The depressive effects of hangxiety can last several days as it may take your brain and body extra time to regenerate the depleted neurochemicals. Using alcohol can be reinforcing initially, but cause serious changes in the brain’s neurochemistry. That is why it is fun to drink, but not as fun to recover. If you are someone who experiences hangxiety, you may consider the following suggestions to decease the severity of hangxiety or avoid hangxiety all together.


How to Cope with Hangxiety


Set a limit


If you are someone who experiences hangxiety, set a limit for your alcohol consumption. Many anxious or shy people find themselves drinking excessively as a form of social lubricant so they can feel relaxed during social situations, especially if they struggle with social anxiety.


Consider the consequences of feeling anxious and depressed for days or longer after one night of drinking. Track your alcohol intake and learn how much is too much for your specific body and mental health. Putting your mental health first is important and it may be advisable to stop drinking entirely, if that’s what you need to feel mentally and physically healthy. Engage with friends to help you monitor your consumption and notify you when it might be time to stop.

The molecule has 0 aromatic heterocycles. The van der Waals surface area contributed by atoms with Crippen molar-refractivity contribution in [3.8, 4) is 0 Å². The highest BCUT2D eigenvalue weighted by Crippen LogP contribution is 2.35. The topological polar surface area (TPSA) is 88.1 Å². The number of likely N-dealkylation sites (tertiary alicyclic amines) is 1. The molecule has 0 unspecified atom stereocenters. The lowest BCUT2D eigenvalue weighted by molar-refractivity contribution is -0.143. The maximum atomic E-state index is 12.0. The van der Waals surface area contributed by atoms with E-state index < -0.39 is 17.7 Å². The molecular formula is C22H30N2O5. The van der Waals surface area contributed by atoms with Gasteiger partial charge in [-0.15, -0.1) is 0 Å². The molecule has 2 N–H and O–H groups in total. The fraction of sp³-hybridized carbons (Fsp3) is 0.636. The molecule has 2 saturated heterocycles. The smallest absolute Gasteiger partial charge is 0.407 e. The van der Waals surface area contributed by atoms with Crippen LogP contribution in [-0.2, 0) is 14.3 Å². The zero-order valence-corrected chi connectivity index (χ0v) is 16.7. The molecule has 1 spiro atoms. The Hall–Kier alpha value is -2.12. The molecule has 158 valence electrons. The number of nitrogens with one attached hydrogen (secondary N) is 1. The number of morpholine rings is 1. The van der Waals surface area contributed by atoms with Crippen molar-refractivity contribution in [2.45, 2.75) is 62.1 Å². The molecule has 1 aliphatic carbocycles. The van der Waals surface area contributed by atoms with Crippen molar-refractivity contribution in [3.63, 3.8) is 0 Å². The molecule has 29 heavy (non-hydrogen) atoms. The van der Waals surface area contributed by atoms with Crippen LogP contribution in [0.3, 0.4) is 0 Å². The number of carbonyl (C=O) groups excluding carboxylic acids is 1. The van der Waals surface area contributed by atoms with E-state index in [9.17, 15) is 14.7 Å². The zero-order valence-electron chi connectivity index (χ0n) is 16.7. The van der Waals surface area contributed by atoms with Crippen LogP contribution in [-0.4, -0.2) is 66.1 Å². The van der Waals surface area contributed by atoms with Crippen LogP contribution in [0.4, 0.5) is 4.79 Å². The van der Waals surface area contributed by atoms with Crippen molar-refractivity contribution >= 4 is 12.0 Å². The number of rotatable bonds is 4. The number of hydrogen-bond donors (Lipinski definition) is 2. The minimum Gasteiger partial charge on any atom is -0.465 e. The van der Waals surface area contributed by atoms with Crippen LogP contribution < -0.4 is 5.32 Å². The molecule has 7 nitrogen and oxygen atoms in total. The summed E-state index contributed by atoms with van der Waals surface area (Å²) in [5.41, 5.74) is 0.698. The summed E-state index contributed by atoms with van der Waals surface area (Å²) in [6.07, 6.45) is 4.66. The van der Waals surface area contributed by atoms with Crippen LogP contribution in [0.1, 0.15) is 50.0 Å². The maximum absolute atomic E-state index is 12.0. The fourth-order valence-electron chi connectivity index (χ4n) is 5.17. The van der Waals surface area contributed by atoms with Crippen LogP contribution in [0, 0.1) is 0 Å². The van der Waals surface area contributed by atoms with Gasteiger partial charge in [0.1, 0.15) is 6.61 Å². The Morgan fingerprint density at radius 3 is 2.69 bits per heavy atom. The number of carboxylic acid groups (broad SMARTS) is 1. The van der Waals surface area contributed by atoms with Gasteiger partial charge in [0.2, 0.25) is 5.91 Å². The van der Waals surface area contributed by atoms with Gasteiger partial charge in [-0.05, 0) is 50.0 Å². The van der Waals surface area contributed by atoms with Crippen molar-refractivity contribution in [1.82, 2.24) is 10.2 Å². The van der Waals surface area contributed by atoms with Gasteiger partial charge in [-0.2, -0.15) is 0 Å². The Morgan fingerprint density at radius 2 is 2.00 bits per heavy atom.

Find ways to boost depleted neurochemicals

Anti inflammatory foods such as mushrooms, spinach, broccoli, and sweet potatoes can boost GABA production. You may also consider a GABA supplement. Dopamine can be boosted though healthy sleep, exercise, and sex. You can increase serotonin levels by exposure to bright lights, exercise, and meditation or deep breathing.


Plan for Hangxiety


If you are someone who experiences hangxiety and a reduction in alcohol consumption is not an option or you are attending an event in which you worry your consumption will exceed your level of comfortability, make a plan. Identify supports who you can reach out to in the day(s) after heavy drinking. Before you fall asleep after a night of drinking, make sure you have a full, large glass of water as you likely will wake up dehydrated.


Schedule an extra therapy session for the day after a night of heavy drinking, plan a gym date with a friend or partner to boot serotonin, or all your partner for some fun hangover sex to boost dopamine.


Hangxiety is not a fun experience, but there are ways to combat or completely avoid it.

Modern Intimacy is a group therapy practice, founded by renowned Psychologist and Sex Therapist, Dr. Kate Balestrieri. This inclusive blog is designed to provide a wealth of information and resources for mental health, relationships, and sexuality. Subscribe today to get the latest information from our expert contributors from all around the world.


Author Bio

Theresa Gallagher, Psy.D. is a Licensed Psychologist in the state of New York and a Clinical Associate at Modern Intimacy. Theresa is passionate about helping her patients find strength within themselves. Theresa works with both couples and individuals to heal from trauma, improve relationships, build resiliency, and more.